Nobody in our corner of the internet could fail to notice the antics of those yapping bouncing frenetic chihuahuas who call themselves fact-checkers. Mostly they work in obscurity, misunderstanding internet jokes, recycling the vacuities of self-styled experts, debunking weird Twitter posts, and above all churning out prodigious walls of text filled with banalities that nobody reads. Occasionally, though, they manage to entertain us – as recently, when it emerged that BBC “disinformation specialist” and fact-checker-in-chief Marianna Spring had larded her very own CV with disinformation. Almost nothing is more amusing than finding oneself in the crosshairs of the fact-checkers, as has happened to me on at least one occasion.
My favourite checker of facts is the man-bun-sporting dimwit Pascal Siggelkow, who has been appointed top “fact finder” for the state media news service tagesschau. We last encountered Siggelkow when he mistook a noun for a verb in Seymour Hersh’s reporting, ultimately spending four amazing paragraphs debunking the thesis – unique to his own mind – that explosive seaweed destroyed Nord Stream. Before hunting facts at tagesschau, Siggelkow worked for Südwestrundfunk, another state media broadcaster, where he did daring undercover investigative reporting like snitching on “doctors who downplay Corona and issue unfounded mask exemptions”. This is really reporter-of-the-year material. In truth, we have before us here a whole genre of journalism conducted by an aggressively stupid tribe of Siggelkows, distinguished by their total lack of accomplishments, limited vision and minuscule persuasive capacities. That these small men should be entrusted with the project of policing our words is a strange thing indeed, and it suggests there is more going on in the world of fact-checking than we realise. Here, I propose to examine what is is that fact-checkers really do, and whether there is anything to say about them beyond the obvious fact that they are complete and utter idiots.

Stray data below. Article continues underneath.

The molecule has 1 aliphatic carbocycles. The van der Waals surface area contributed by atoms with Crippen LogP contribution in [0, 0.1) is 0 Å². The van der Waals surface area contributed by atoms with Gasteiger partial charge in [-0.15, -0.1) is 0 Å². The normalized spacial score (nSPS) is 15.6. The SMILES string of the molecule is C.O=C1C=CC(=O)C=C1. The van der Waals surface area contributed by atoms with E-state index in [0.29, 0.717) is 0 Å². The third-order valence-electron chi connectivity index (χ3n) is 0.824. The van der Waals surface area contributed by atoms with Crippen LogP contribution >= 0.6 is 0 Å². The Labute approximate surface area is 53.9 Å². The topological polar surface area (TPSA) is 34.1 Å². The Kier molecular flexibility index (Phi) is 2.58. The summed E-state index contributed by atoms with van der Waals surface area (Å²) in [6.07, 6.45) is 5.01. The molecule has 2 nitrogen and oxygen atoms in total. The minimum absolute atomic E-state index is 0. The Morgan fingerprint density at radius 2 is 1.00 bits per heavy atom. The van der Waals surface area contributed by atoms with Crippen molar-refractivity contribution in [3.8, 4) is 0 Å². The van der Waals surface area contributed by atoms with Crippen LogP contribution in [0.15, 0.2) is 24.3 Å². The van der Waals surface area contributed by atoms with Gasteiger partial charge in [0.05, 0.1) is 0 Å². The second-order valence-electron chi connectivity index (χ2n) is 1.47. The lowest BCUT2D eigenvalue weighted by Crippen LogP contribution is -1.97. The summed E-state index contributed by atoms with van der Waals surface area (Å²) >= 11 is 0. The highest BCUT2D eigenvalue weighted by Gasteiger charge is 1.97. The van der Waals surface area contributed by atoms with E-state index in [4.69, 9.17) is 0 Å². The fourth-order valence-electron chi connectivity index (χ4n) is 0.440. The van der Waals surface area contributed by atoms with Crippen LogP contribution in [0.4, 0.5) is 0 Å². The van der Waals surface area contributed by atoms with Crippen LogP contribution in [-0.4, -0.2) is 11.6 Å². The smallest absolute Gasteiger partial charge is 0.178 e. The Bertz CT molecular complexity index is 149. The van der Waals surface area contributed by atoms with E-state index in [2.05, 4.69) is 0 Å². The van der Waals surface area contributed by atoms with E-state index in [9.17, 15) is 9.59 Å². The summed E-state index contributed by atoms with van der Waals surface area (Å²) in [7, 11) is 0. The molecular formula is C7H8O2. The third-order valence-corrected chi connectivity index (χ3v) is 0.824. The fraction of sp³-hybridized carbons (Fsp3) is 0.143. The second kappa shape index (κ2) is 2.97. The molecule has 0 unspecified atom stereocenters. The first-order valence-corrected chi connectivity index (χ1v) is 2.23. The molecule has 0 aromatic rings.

To explore fact-checking more concretely, I have ventured into the barren wastelands of the tagesschau ‘Fact Finder’ page, where Siggelkow plies his trade and few before me have ever set foot. I’ve selected, mostly at random, a limited corpus of 11 recent discourse-policing items for closer analysis. I offer links to each of them below, in chronological order, providing their headlines and teasers in translation, together with sample quotations to give you an idea. This is a tiresome read indeed, so please skip ahead unless you are of particularly strong constitution.
1. ‘Why is excess mortality so high?‘, by Pascal Siggelkow and Alexander Steininger
November 28th 2022
In 2022, an unusually high number of people have died so far in relation to previous years. October in particular was an outlier. According to experts, this cannot be explained by Corona alone.
“As a scientist, I want to be open to all possibilities, but I just don’t see the connection [to vaccination],” [said Jonas Schöley, Research Associate in the Department of Population Health at the Max Planck Institute for Demographic Research in Rostock]. Additionally, he said, the scientific evidence evaluating vaccines is much stronger than that available in population research. “We don’t have to rely on the error-prone search for causes in population data because of the very good body of studies on the efficacy and risks of vaccination.” If the vaccines led to an increased number of deaths, this would have been proven long ago in medical and epidemiological research.
2. ‘A flood of fake videos and pictures‘, by Carla Reveland and Pascal Siggelkow
July 3rd 2023
In connection to the riots in France, numerous pictures and videos are being shared on social media. Many of them are not from the current protests, but are disinformation.
In right-wing extremist and conspiracy-theorist Telegram channels, posts containing the term “France” have seen marked increase since the end of June … The Austrian right-wing alternative channel AUF1, for example, speaks of “ethno-riots” and a “bloody multicultural illusion.”
“Whenever there are topics that lend themselves to populist or right-wing extremist instrumentalisation, they are used,” [Pia] Lamberty, [Social Psychologist and Executive Director of the Center for Monitoring, Analysis and Strategy] says … This could be current political debates such as the topic of heat pumps, crises such as climate, Corona, economic tensions, or even riots such as in France. “Such attempts at instrumentalisation are not always successful across society as a whole, but for supporters of right-wing extremist ideologies they are often an additional confirmation of their own world views.”